May 30, 2013

Natural Hair Troubleshooting

by Nicole of Hair Liberty

No one's hair is perfect! Pinpoint your specific hair issues and start finding solutions to your biggest hair problems.

Problem: Dry, Brittle Hair
Your hair feels dry to the touch. Sometimes, it looks wiry and/or feels stiff. The breakage never stops.

Solution: Your hair is telling you that it needs more moisture. Apply a water-based moisturizer once or twice a day. If your hair seems very dry, add moisturizer until your ends are slightly damp and then gently put your hair up while the moisturizer absorbs. Thick, creamy moisturizers are the best choice for damaged or chemically-treated hair.  You may also seal this moisture in with an oil.


Problem: Slow Hair Growth
Your hair seems to grow slowly or not at all. You have trouble growing your hair past your shoulders.

Solution: First, realize that your hair is always growing.  It grows one half inch per month on average. That means with average growth and no breakage, it would take 2 years to have hair the length of a 12-inch ruler. To keep your hair growth on pace, make sure you are getting healthy doses of essential vitamins and nutrients through food and/or supplements, consuming ample amounts of water and taking care of your ends so that your hair isn't breaking as fast as it's growing.

Problem: Shrinkage
When your natural hair gets wet, it shrinks into tight curls, usually to a length above your shoulders. You love your curls but you want to enjoy your hair length too.

Solution: Shrinkage is a problem specific to natural African American Hair. If you prefer curls or waves instead of coils, you can reshape your hair as it dries. Read these instructions to learn how to do a "Twist Out" or "Twist N Curl".

Problem: Split Ends, Knots, Tangles
Your hair is difficult to comb or brush because it gets tangled and knotted very easily. You find split ends even when you've been taking really good care of your hair.

Solution: These problems are easily solved with the right products and a regularly scheduled hair trim. You must use products that condition and reinforce your hair so you can prevent damage before it starts. Healthy, well protected hair can stand up to moderate combing and brushing without breaking.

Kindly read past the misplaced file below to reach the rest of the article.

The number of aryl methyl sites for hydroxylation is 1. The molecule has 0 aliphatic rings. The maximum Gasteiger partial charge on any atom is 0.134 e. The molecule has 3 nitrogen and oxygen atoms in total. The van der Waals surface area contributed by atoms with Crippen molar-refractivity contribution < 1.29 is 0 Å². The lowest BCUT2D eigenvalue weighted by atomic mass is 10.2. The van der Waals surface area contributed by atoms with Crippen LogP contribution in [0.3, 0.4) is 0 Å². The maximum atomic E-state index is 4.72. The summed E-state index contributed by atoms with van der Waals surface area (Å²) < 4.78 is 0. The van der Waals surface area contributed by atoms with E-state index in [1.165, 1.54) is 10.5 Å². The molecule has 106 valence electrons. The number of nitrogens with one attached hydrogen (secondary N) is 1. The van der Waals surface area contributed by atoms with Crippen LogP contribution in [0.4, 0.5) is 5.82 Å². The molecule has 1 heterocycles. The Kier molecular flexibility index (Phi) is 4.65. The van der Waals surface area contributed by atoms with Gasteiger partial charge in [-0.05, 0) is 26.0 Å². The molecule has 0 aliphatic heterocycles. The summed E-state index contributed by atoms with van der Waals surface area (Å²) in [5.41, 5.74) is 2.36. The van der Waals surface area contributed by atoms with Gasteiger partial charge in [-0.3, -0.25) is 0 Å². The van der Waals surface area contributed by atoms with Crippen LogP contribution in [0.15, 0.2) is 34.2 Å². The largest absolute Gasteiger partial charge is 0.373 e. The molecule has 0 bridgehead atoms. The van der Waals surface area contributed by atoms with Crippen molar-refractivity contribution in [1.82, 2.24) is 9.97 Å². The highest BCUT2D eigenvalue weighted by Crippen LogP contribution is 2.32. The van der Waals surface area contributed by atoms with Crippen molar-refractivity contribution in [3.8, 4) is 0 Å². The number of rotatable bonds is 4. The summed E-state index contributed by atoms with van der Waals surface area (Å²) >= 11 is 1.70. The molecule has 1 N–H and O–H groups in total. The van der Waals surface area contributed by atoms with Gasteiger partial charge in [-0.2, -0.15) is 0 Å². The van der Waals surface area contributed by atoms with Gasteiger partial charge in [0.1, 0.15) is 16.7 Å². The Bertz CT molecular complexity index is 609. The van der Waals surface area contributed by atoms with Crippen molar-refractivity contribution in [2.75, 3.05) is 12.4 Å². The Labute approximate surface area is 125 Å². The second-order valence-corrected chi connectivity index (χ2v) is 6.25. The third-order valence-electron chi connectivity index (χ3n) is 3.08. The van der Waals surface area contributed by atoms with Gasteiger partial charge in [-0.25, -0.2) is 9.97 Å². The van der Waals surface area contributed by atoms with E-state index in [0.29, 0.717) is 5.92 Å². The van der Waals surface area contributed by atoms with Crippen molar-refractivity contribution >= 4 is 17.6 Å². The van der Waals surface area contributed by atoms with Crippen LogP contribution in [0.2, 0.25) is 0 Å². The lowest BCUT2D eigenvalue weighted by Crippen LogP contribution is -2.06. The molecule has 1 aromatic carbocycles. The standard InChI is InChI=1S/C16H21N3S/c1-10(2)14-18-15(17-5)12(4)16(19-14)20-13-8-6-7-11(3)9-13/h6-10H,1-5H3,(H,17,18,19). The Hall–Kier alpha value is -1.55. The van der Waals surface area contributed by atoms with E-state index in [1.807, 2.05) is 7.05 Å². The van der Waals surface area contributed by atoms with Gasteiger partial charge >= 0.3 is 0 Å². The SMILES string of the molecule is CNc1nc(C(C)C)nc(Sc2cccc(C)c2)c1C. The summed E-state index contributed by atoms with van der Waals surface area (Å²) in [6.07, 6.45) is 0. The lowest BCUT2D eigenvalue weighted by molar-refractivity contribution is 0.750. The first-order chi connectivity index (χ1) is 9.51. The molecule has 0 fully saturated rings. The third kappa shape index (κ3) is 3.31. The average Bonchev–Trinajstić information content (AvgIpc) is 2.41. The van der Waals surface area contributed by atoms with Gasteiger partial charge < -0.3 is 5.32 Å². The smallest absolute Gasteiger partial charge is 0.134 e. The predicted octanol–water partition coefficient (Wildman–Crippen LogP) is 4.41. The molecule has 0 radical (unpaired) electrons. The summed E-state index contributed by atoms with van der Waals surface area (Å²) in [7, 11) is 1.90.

If your hair is already damaged, you must start by having a professional stylist cut off as much of the damaged hair as possible. Split ends make your hair less manageable and cannot be repaired. You can treat them with reconstructing products, but it's better to get rid of existing damage and prevent split ends before they start. A good stylist can cut your hair into a face-flattering shape while removing old, damaged hair. After that, schedule a trim every 6 to 8 weeks so that vulnerable ends get cut off before they have a chance to split.

Problem: Breakage
Small hairs fall onto your shirt, floor, or sink whenever you comb or brush your hair. Your hair never seems to get longer.

Solution: Breakage is due to extreme damage. Hair weakens first, then splits, and then breaks. Make sure your mane stays clean and moisturized with products that are specific to your hair's needs. Look for products that contain ceramides, hydrolyzed protein, silicone, shea butter, coconut, olive, and/or avocado oil to soften and strengthen your hair.

You also have to find a way to put less stress on your hair. Extreme heat (over 350°F) and chemical treatments are the most common causes of breakage for African American hair. Explore new hairstyles so that you can minimize harmful treatments. If you are already using the right products and a gentle technique, it's likely that a trim (by a professional stylist) will give your ends a "fresh start".

How have you dealt with your natural hair hurdles? 

15 Weigh in!:

Camille Acey said...

I'm beginning to think that there is a certain baseline of dryness that we with kinky/curly hair are going to have to accept. I'm beginning to think that over-moisturising can also comb with its own set of (potentially growth-retarding/breakage-causing) problems. As to what that baseline is, I'm not sure. But I'm hoping to find out, and in the meantime I'm slowing down with the spritzes, sprays, creams, and butters.

Anonymous said...

love this! thanks

BreukelensFinest said...

great post! i think people do need to set realistic hair growth goals. I have a cousin who thinks that she can get her hair to grow 12inches a year. i gave her the side eye, but maybe i'll just point her to this post.

KeetaRay said...

Great post!! Passing along this info to my fellow curlies :)

A Canadian in Peru said...

Need some help here. What if you are stuck in a South American country for six months. How do you go about ensuring that your ends stay healthy? I don't think I'll be able to go to a professional for a trim until I return to Canada. i appreciate any suggestions.

Blutopaz said...

@ Camille Acey--I'm beginning to agree with you re: the dryness factor and our hair. I'm glad to read Nicole's suggestion re: moisturizing 2x a day--I have been thinking am i the only one with hair that dries out hours after i style it, even though i stay with water/oils/butters? I also have not determined which level of drynesss i can accept, and it's been an entire year of trying different organic and high quality products. It's getting frustrating.